It’s called ‘distorting the market’
If you think housing is expensive now, wait until the City makes it “affordable.”
Remember Madison’s “inclusionary zoning” fiasco of a few years ago? Ald. Brenda Konkel concocted a city ordinance mandating that developers set rents on a portion of their new construction at below-market rates. Yes, even on lakefront high rises. A gullible council of social justice warriors fell for a scheme more complex than Rubik’s Cube.
Having produced a mere handful of affordable units, inclusionary zoning collapsed of its own weight nine years ago but, to this day, the Venezuela wing of the liberal-progressive-socialist project blames the actors, not the Act.
Given that hard lesson, it is difficult to believe that 886 communities in these United States have these affordable housing ordinances on the books until, thanks to the Wall Street Journal, one learns that nine of every 10 are located in Bernie-blue California, Massachusetts, and New Jersey. Three liberal states that lead the nation in unaffordable housing.
“Like many progressive promises, this is a fool’s errand,” concludes the authors of “The high cost of ‘affordable housing’ mandates.”
These laws will reduce the cost of housing for targeted political groups if they increase the cost of housing for everyone else. … While the intent of these laws is to increase the supply of affordable housing, history shows they increase the cost of housing and limit the supply of new affordable units.
The law doesn’t change the cost of building. It merely changes the price the developer can legally charge for some of its new housing units.
“Do the math”
Those housing costs are passed on to everyone else. As usual, consumers who find themselves just above the government’s threshold for eligibility are the ones who take it in the shorts.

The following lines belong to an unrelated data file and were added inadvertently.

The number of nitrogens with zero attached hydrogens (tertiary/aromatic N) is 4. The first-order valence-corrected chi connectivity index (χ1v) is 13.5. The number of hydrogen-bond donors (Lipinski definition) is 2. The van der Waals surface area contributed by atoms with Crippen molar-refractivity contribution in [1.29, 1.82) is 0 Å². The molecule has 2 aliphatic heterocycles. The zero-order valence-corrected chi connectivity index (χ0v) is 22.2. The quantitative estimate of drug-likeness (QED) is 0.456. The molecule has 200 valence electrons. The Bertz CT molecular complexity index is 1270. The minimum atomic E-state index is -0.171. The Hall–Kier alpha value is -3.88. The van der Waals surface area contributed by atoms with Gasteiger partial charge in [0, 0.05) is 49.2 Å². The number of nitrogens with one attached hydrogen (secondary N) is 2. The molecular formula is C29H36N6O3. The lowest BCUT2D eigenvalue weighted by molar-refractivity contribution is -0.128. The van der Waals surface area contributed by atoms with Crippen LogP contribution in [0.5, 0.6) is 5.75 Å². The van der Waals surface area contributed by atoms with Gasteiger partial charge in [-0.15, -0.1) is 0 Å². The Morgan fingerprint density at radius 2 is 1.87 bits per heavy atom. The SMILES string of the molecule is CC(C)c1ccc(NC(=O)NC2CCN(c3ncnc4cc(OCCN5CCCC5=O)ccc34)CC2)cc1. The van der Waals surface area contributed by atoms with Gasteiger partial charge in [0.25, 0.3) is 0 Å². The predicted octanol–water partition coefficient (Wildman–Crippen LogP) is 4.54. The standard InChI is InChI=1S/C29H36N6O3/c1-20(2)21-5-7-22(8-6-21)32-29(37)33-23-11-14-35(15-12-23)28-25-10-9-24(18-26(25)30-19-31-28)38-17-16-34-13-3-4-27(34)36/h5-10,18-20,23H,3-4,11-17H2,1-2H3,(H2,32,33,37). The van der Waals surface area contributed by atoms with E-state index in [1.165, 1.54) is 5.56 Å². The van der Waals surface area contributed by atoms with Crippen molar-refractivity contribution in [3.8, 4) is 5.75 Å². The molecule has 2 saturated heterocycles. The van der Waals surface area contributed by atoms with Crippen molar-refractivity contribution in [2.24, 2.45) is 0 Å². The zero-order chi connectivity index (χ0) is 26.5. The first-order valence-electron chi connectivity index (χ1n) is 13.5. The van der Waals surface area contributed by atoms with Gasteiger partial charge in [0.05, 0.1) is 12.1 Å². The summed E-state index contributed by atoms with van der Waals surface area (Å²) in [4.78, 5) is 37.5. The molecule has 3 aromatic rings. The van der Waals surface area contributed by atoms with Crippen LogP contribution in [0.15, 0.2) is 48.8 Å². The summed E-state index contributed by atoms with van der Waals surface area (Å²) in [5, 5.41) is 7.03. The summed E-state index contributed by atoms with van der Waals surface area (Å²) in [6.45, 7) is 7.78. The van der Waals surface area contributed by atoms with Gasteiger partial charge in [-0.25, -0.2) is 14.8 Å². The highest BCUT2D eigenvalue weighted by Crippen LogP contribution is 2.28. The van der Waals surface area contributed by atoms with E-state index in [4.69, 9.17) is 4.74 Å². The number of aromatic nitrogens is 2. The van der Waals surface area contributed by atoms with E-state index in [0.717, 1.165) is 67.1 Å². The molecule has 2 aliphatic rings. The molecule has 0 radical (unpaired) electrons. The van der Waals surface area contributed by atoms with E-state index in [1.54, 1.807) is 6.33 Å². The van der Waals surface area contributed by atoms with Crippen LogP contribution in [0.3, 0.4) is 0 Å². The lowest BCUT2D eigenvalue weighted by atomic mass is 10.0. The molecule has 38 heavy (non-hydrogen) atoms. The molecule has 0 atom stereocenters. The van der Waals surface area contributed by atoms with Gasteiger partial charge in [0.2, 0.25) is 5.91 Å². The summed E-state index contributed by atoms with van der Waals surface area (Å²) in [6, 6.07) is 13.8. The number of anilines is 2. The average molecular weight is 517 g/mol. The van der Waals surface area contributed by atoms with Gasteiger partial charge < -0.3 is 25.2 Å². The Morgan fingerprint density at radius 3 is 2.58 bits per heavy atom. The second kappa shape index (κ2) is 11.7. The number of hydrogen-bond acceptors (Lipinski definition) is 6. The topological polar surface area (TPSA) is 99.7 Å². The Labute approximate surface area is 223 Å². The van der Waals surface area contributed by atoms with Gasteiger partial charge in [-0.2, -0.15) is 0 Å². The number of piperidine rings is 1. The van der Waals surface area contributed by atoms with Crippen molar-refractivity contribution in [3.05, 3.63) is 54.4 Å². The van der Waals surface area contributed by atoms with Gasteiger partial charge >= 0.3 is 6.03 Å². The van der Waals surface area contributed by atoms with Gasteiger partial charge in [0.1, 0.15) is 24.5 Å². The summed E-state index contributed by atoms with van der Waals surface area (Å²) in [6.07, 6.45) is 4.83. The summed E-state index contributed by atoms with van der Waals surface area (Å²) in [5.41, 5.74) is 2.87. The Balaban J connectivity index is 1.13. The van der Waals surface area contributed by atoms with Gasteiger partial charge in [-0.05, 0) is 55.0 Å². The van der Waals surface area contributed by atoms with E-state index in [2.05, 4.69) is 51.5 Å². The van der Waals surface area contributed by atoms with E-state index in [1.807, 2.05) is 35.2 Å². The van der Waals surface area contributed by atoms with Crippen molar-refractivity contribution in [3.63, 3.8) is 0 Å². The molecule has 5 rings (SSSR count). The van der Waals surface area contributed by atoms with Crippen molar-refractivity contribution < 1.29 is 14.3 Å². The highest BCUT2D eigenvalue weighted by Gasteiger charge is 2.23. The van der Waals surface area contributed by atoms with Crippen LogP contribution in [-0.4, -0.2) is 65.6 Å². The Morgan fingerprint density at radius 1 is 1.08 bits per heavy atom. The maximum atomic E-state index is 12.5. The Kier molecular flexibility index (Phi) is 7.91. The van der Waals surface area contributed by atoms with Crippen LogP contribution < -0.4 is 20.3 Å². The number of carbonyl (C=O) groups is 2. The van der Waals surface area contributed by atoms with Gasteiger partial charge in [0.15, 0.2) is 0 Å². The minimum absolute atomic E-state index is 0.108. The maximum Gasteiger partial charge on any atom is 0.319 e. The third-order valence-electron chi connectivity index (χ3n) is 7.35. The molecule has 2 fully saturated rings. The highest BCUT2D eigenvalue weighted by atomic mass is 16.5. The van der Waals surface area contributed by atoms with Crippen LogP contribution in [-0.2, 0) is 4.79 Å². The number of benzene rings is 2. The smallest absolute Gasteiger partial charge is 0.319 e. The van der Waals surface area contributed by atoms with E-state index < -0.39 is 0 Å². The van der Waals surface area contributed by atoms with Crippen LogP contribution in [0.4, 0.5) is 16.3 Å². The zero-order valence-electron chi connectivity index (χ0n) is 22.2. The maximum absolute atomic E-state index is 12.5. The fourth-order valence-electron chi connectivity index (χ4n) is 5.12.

Housing costs are also bid up by Madison’s pecksniffian neighborhood associations. (They resemble the noisesome soviets portrayed in Doctor Zhivago, squatters who expropriated Tonya and Alexander’s house to determine who got what no matter how unearned.
How many times have neighborhood nannies (Madame Brenda included) caviled that this or that housing proposal “destroys the character of the neighborhood” because the structure would stand three stories tall instead of two. (Looking at you, Dudgeon-Monroe Street Neighbors.) That, my friends, is called “in-fill.” In-fill reduces something called “sprawl.” It’s a basic law of economics called “Economy of Scale.”
An insightful piece by Capital Times reporter Lisa Speckhard Pasque quotes my developer friend Terence Wall. “Do the math,” T Wall dares.
If plans call for 100 units over four floors, losing one floor means the developer is down to 75 units. Fixed costs like land, foundation and landscape architecture services are spread out across 75 units, instead of 100.
One hand washes another
Thus are housing costs made more expensive, not less. But what alder dare vote against his/her own neighborhood? And what council member dare vote against his/her colleague lest the tables be turned tomorrow?
Madison city government has fallen back on direct taxpayer subsidies. Spreads the pain throughout the city, buried deep within multi-million dollar budgets. Business as usual.
The WI State Journal reported in October that the City committed $7.8 million to help create 109 affordable units in a new venture and recommit to an additional 177 low-cost units in the others as part of a city initiative aimed at creating 1,000 affordable units over five years. Do the math: at that rate, that’s $27.2 million worth of affordability.
For Further Study: “Yep, rent control does more harm than good.” Which introduces us to still more basic economics: Supply and Demand.
According to the basic theory of supply and demand, rent control causes housing shortages that reduce the number of low-income people who can live in a city. Even worse, rent control will tend to raise demand for housing — and therefore, rents — in other areas.
Blaska’s Bottom Line: One sure way to control housing costs: keep property taxes low.